Tottenham Hotspur were not great yesterday in their 2-0 defeat against Sporting Club yesterday. Spurs are in second place in the group and a victory over Eintracht Frankfurt in match week three will calm things down, but we’re not here to talk about those remaining fixtures in the Champions League group stage.
Spurs Academy graduate Marcus Edwards was quite good yesterday, and he’s been on this upward trajectory for the last couple of seasons. Still just 23 years old, the London native is thriving in Portugal and it seems inevitable that someone is going to come knocking for him. Matt Law brought this up in a piece today, reminding everyone that Spurs still hold a 50% sell-on clause for a potential transfer.
Revealed: Tottenham Hotspur will bank huge sell-on fee if Sporting Lisbon ever cash in on Marcus Edwards, who also has a £52m release clause in his contract. If he carries on the way he is going, that will look v tempting #thfc https://t.co/XDl9PJnD5F— Matt Law (@Matt_Law_DT) September 14, 2022
Despite how we know some supporters feel about Law, he does have his sources and this all lines up because of that transfer involving Vittoria:
Sources in Portugal have confirmed to Telegraph Sport that Spurs transferred the full 50 per cent sell-on clause they negotiated as part of Edwards’ move to Vitoria Guimaraes over to his Sporting contract.
Edwards joined Sporting in January on a contract that runs until 2026 and contains a release clause worth just under £52 million, which means Spurs could one day bank half of that fee.
Tottenham allowed Edwards, who only three years earlier had been compared to Lionel Messi, to move to Portugal to Vitoria on a free transfer in 2019 in return for a 50 per cent sell-on fee.
We covered this at the time, but since it’s been a couple of seasons, it’s pretty simple: Spurs could have cashed in when Edwards headed to Portugal but a deal was reached that allowed Edwards to move while Spurs retained their 50% sell-on. At the time, it was perhaps questionable because the suggested fee that Spurs would have collected was around £4.5 million.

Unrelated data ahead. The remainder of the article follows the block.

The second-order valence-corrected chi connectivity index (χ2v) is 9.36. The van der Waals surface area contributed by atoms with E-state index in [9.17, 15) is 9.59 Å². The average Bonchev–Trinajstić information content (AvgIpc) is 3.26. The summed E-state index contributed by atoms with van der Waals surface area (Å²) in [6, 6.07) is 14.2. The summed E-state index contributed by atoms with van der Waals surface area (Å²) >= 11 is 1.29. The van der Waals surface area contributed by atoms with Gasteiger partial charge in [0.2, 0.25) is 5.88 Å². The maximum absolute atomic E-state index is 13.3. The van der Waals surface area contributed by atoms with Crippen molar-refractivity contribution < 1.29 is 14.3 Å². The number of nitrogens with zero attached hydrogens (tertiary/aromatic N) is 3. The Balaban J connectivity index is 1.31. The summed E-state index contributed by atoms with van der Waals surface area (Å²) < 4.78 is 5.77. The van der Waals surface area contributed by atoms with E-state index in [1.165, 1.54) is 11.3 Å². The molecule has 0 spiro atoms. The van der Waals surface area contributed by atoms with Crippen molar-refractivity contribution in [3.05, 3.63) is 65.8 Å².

During the match yesterday, there was plenty of supporters on Twitter wondering if we could buy Edwards back because he’s looked every part the attacking midfielder we hoped he would become. For a couple of seasons we had him at the top of the list of prospects to flourish, but he wanted regular playing time when he felt he was ready and that wasn’t going to happen in north London. The good news is we could technically buy him with a standard transfer, but there’s no actual buyback clause. There’s also no indication that Edwards is pining to return to London even though it’s his birthplace.
The release clause of £52 million might be off-putting to a lot of clubs, but if Edwards keeps tearing it up, someone is going to make those phone calls to Lisbon and swipe their Amex Black Card. It may not be the full release clause, but Spurs delaying their cash-in looks to be a brilliant move financially.